"At the end of the day, this is Manti's story to tell and we believe he should have the right to tell it, which he is going to do," Swarbrick said.
Swarbrick said that Te'o and his family came to the university last month with concerns that Te'o had been the victim of a hoax.
"The university immediately initiated an investigation to assist Manti and his family in discovering the motive for and nature of this hoax," he said. "While the proper authorities will continue to investigate this troubling matter, this appears to be, at a minimum, a sad and very cruel deception to entertain its perpetrators."
The school's investigators monitored online chatter by the alleged perpetrators, Swarbrick said, adding that he was shocked by the "casual cruelty" it revealed.
"They enjoyed the joke," Swarbrick said, comparing the ruse to the popular film "Catfish," in which filmmakers revealed a person at the other end of an online relationship was not who she said she was.
"While we still don't know all of the dimensions of this ... there are certain things that I feel confident we do know," Swarbrick said. "The first is that this was a very elaborate, very sophisticated hoax, perpetrated for reasons we don't understand."
Swarbrick also said that he believed Te'o's representatives were planning to disclose the truth next week until Wednesday's story broke.
Te'o, who led the Fighting Irish to the BCS championship game this year and finished second for the Heisman Trophy, has only issued a written statement so far.
"This is incredibly embarrassing to talk about, but over an extended period of time, I developed an emotional relationship with a woman I met online," Te'o said in the statement. "We maintained what I thought to be an authentic relationship by communicating frequently online and on the phone, and I grew to care deeply about her."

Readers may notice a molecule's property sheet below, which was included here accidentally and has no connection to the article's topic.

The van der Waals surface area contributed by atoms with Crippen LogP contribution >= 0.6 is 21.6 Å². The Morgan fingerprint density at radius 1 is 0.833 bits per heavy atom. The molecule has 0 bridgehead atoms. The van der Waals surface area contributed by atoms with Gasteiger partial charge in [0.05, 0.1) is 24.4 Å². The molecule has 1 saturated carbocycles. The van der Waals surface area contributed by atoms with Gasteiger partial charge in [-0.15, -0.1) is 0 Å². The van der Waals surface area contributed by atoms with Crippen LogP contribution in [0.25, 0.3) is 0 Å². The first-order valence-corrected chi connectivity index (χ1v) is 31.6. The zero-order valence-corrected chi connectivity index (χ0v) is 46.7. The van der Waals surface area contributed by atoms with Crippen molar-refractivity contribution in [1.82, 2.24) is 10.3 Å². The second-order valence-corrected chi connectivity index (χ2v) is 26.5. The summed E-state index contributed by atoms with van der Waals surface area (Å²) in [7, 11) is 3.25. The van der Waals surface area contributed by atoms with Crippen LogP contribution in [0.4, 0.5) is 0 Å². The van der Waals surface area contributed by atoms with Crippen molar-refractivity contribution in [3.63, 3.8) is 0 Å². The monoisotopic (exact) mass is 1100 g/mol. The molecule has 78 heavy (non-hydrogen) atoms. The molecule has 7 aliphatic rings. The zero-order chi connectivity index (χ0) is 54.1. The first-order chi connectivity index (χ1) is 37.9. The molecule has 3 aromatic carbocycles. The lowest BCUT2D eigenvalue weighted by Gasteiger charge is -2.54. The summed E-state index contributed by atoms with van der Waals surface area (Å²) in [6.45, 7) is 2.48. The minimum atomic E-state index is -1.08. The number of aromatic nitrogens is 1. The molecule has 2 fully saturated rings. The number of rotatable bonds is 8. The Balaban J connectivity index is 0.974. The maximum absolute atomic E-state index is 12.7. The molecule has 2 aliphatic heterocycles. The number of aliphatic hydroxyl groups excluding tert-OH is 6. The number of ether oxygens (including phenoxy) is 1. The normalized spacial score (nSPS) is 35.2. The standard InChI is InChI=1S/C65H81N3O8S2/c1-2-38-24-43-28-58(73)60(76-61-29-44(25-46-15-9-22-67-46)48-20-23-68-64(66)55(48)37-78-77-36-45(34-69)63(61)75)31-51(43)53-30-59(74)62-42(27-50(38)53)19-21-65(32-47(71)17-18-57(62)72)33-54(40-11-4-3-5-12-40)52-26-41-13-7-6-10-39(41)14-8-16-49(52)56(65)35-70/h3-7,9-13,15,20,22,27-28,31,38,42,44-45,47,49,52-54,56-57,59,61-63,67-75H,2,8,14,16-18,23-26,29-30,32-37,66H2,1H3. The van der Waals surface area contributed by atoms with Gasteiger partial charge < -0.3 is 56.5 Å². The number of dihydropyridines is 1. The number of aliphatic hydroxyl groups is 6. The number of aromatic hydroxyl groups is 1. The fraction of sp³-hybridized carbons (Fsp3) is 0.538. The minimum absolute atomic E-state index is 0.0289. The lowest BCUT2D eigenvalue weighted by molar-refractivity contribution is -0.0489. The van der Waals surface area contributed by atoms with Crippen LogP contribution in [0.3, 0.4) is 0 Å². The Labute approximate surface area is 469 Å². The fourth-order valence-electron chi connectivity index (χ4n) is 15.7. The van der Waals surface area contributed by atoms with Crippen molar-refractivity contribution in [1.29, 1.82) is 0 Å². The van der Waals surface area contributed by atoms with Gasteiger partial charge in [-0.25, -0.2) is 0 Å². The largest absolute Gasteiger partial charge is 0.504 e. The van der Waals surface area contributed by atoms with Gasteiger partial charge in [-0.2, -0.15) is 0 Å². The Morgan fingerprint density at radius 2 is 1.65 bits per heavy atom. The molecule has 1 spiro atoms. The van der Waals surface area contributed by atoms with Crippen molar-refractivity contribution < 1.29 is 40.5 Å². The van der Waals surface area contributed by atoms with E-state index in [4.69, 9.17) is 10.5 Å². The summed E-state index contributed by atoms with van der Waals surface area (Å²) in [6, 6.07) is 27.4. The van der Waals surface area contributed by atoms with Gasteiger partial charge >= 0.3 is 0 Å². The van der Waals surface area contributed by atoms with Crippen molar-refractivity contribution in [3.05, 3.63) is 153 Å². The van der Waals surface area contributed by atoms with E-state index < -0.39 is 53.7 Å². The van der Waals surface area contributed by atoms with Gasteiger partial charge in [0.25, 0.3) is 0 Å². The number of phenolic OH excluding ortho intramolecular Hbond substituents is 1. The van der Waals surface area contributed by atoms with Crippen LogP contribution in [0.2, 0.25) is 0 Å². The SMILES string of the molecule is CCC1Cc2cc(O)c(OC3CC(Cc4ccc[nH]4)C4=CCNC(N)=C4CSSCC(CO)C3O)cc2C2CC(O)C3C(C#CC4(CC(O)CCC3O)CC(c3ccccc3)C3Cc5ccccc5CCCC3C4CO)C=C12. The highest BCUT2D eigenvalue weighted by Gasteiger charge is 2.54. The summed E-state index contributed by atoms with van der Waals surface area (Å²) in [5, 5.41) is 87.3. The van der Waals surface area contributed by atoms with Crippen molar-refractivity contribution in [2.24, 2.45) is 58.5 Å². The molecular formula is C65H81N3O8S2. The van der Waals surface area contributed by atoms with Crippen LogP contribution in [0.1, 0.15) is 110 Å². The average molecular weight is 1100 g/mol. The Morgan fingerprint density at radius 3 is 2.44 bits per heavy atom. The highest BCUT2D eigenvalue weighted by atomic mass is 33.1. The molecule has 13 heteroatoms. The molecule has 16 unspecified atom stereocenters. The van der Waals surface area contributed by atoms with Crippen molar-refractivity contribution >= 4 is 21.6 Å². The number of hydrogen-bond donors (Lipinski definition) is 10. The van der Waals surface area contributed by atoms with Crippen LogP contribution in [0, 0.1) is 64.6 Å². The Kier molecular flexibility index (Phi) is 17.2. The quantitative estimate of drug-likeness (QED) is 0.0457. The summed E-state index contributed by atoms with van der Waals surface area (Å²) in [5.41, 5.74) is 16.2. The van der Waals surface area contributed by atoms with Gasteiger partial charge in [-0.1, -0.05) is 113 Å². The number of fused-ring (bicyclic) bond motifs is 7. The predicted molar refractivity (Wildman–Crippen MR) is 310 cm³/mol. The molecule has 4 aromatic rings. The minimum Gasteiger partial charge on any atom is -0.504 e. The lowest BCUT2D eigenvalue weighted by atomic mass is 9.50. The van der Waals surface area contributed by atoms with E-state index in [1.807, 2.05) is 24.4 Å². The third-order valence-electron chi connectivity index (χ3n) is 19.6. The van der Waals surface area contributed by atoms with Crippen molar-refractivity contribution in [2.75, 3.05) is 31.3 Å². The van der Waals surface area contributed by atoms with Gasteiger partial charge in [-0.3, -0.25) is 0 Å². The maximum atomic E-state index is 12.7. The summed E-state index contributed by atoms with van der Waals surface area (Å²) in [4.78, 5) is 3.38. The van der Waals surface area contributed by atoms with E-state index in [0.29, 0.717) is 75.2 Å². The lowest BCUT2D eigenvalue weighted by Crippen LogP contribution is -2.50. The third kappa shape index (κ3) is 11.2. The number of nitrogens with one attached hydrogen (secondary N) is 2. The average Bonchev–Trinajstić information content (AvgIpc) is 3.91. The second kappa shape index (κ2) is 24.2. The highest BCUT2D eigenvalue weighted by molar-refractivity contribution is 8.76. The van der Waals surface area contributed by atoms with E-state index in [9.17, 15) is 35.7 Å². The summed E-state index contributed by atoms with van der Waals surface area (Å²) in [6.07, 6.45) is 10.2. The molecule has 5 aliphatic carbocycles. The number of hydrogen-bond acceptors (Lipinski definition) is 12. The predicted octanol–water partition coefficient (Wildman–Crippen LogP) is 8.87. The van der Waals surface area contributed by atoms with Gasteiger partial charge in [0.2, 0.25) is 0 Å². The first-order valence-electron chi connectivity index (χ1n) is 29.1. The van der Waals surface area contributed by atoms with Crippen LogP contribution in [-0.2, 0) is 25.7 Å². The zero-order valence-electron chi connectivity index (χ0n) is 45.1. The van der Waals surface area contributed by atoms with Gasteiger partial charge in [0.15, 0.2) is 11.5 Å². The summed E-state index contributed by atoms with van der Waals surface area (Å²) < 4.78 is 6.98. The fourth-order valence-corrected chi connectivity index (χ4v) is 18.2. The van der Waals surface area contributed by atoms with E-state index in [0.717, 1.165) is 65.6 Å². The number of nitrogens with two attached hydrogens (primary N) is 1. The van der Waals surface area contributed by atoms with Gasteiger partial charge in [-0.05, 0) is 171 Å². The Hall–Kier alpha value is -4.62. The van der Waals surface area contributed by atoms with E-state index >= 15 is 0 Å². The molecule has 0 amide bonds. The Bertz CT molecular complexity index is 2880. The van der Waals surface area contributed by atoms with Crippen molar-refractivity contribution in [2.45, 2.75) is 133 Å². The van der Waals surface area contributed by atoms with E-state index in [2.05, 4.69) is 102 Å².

Te'o said during the this year's football season that Kekua died of leukemia in September on the same day Te'o's grandmother died, triggering an outpouring of support for Te'o at Notre Dame and in the media.
At the time of her supposed death, Te'o said he had spoken with Kekua on the phone and text message until her death, "While my grandma passed away and you take, you know, the love of my life [Kekua]. The last thing she said to me was, 'I love you,'" Te'o said.
Deadspin reported that the image attached to Kekua's social media profiles, through which the pair interacted, was of another woman who has said she did not even know Te'o or know that her picture was being used. The website reported that it traced the profiles to a California man who is an acquaintance of Te'o and of the woman whose photo was said to be stolen.
Te'o is currently preparing for the NFL draft, according to his statement.